## Different geometry

Let's take a look at the keyboard again. Do the keys have to be rounded? How about hexagons? I don't think so.

First of all, the layout of a lattice and geometry are subtly different things. In my article, I criticized the Wicki–Hayden note layout.

Hexagonal image may seem very appealing, but the problem I can see is: it suggests higher symmetry than the actual tonal system layout has. I suggested rectangular or square keys: it lowers the symmetry and puts everything just right. It does not change the layout itself.

The same can go with the round keys, but it would also fix one more problem: with round keys, glissando behavior is different, because at times a touch gets "between keys". This is not good, because glissando is very important and has to be smooth. I also see some reason to rotate the layout by 90°, but it would not make any fundamental difference.

## The possibilities of the harmonic modulation

I think that we know from history, that historical tonal systems prior to some "well-tempered" (not necessarily EDOs) systems have been used without harmonic modulation. I think that this is commonplace to consider modulation as one of the major forces driving the implementation of the equivalence of tonalities. For the systems based on rational-number intervals, modulation was considered problematic.

Still, I don't think that even with the pure rational-number intervals the harmonic modulation is impossible. In any case, it seems to be at least a difficult problem for me.

I would like to hear some considerations or ideas on this topic.

I have some ideas of explanation of why I consider this possibility open. First of all, in contrast to traditional instruments, the tonal system of a software-based instrument doesn't have to be static. It can change its properties on the fly... How about that?

## Invitation for the discussion

I have entered all essential initial content in a short period of time today. This part of the content can be recognized: all paragraphs come without my signature. From the time of writing, the page is open for discussion. — SASunday 2020 December 27, 22:26 UTC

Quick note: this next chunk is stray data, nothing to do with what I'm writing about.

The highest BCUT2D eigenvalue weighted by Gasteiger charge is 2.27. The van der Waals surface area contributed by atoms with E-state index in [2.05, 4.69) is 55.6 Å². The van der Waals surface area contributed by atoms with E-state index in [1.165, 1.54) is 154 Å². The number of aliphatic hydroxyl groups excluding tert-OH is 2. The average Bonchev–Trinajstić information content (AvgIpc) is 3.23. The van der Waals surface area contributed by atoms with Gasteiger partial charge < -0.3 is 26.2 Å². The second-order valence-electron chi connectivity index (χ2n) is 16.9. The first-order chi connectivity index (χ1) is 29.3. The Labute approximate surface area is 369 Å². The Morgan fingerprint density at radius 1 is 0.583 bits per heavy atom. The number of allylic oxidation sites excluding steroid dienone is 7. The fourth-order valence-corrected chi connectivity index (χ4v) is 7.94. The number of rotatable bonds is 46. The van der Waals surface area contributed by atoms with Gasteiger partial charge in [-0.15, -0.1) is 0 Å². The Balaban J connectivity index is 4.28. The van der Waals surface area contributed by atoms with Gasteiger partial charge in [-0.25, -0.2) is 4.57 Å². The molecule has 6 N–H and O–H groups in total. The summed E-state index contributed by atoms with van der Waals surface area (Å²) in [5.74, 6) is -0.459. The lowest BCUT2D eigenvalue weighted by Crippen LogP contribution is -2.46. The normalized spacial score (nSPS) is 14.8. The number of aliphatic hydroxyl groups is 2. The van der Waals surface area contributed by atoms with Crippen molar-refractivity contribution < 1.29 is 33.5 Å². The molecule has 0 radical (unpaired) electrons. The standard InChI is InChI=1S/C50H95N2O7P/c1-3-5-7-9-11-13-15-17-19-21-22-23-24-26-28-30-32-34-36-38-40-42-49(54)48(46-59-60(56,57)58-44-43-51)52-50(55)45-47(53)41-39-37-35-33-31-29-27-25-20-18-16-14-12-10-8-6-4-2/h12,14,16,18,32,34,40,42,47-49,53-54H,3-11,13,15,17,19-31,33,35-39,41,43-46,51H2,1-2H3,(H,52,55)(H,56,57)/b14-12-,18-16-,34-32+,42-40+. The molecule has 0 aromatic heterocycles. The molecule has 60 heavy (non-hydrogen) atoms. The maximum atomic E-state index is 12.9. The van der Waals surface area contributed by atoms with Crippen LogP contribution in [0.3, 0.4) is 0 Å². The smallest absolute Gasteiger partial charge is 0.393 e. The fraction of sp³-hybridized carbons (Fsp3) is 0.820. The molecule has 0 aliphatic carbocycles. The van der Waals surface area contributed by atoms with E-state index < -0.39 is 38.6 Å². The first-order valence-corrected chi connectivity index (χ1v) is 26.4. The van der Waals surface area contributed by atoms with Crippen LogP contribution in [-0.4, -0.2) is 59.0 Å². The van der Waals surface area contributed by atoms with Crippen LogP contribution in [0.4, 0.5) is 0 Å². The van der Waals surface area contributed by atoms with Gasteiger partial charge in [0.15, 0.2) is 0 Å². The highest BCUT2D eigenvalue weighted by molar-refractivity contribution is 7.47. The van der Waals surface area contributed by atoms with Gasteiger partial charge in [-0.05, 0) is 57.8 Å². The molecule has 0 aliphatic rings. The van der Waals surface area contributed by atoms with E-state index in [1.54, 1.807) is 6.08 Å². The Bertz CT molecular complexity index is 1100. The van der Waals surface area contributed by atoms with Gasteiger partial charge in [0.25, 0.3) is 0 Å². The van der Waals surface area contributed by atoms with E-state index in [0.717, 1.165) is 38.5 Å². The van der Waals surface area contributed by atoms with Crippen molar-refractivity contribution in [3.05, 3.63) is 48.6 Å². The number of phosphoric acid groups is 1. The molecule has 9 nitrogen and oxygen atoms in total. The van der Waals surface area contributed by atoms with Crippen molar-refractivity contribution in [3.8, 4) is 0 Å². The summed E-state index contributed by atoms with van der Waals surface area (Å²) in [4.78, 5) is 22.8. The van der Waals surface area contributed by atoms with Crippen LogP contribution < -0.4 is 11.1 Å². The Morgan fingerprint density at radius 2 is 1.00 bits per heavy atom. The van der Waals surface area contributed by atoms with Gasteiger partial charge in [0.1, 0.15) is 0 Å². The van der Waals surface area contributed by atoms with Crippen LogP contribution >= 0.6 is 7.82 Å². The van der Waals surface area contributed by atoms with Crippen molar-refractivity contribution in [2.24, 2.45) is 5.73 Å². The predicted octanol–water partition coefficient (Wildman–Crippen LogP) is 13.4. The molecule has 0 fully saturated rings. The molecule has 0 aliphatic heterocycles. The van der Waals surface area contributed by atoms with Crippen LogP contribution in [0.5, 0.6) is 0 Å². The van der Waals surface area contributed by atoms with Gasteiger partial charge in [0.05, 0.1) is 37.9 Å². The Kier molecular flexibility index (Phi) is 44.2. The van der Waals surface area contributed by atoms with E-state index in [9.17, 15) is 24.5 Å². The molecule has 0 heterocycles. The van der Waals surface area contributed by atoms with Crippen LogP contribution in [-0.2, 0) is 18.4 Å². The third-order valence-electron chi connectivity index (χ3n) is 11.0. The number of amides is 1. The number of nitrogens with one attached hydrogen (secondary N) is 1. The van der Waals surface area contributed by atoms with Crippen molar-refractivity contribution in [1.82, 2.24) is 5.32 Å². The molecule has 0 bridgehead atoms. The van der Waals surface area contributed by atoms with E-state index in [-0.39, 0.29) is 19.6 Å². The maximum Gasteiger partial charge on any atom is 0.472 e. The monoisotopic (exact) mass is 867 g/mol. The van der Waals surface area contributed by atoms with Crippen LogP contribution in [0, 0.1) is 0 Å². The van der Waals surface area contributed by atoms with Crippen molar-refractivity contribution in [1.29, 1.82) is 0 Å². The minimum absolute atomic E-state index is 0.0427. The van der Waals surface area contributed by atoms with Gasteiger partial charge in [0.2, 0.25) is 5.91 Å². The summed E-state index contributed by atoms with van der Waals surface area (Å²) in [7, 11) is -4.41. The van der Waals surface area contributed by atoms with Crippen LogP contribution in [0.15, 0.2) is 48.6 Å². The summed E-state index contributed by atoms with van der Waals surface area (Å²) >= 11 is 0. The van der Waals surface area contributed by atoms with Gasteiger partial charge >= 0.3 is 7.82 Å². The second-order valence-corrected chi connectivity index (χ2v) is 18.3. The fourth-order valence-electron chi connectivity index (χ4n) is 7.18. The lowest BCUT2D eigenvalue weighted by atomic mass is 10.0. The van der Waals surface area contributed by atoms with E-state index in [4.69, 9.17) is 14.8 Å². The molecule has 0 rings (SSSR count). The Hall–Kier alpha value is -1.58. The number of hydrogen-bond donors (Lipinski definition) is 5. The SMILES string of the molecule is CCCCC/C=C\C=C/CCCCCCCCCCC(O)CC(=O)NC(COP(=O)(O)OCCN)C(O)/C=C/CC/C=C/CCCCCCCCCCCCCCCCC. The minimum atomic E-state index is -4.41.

Hey, SA, I don't know if this is a good place to post my comment, but I am trying to let you know that I wish to discuss some of my responses to this on Discord. --Aura (talk) 22:34, 27 December 2020 (UTC)
You can comment here, but this is my real intent: I want Kite Giedraitis to put his comments first and would ask other people to wait until we two basically shape the discussions on this page well. Kite promised to collaborate. What if we first have a preliminary discussion on Discord, which is much more convenient for intermittent things? I can start nearly immediately. When we have more mature content interesting to others, we can add it to xen.wiki. How about that? — SASunday 2020 December 27, 22:47 UTC
Indeed, I think this would be most useful. Still, I think we can keep the comments that I've posted on this page seeing as this is what started the idea of the preliminary discussion on Discord. --Aura (talk) 22:49, 27 December 2020 (UTC)
Sure. — SASunday 2020 December 27, 23:26 UTC
Hi SA, just had a look. Some thoughts:
2nd section, "who invented what". The triangular 5-limit lattice goes way way back. I had the idea to extend the 5-limit triangles to 7-limit tetrahedrons, but it seems so obvious that I would be very surprised if I were the first one to do that. I imagine Erv Wilson probably did the same thing. We could call this a tetrahedronal lattice, but actually there are octahedrons in there too. I think of it as a 3-D lattice, but of course as a keyboard it has to be 2-D. The projection onto the 2-D page/screen/keyboard is nice and readable, but it lacks the ability to do ratios of 49-over or 49-under.
"The lattice holds translational symmetry". Only in 3-D. In 2-D, it doesn't. But I have another projection that I'm quite fond of, which does. It uses 2401/2400 to do an extremely slight microtempering to convert rank-4 7-limit JI to rank-3. 3rd pic on my user page User:TallKite. IIRC Graham Breed (x31.com) might have beaten me to publishing this lattice. The generators are {49/40, 7/4}, with two 49/40's adding up to 3/2. Of course you need a 3rd generator of 2/1 to make music with it. This is the big drawback to the colored triangular lattice keyboard you linked to. There is only one 2-D lattice that I know of that can do full 7-limit JI, that also has octaves of all the notes. It's rectangular not hexagonal, and the generators are one-fifth of 3/1 (very near 5/4) and one-twelfth of 3/2 (about 59¢). Furthermore 2 of the large generators equals 13 of the small ones. This puts the octave within easy reach at 3 large generators and 1 small one. Please do consider this layout.
3rd section, my color notation is mostly a spoken/written way to name things. I actually don't use literal colors all that much. Except in alt-tuner, where they do help keep track of ratios. But there are definitely limits, all the ones you mentioned, plus there's only so many shades one can distinguish. And also when the tonic is not on the white row, the whole thing sort of falls apart. (In alt-tuner, you can fix that by simply moving the notes around inside the lattice.) If you don't use the color words wa, yo, ru etc., then so far I don't think you're using much of anything original to me.
5th section, "change its properties on the fly' -- have you looked at alt-tuner? http://www.tallkite.com/alt-tuner.html --TallKite (talk) 06:53, 30 December 2020 (UTC)
Kite, Thank you for your reply. I'll take a closer look, think, and write to you again. It looks like I was mistaken on the symmetry. Yes, I saw all-tuner, did not learn much yet. Happy New Year! — SAWednesday 2020 December 30, 16:01 UTC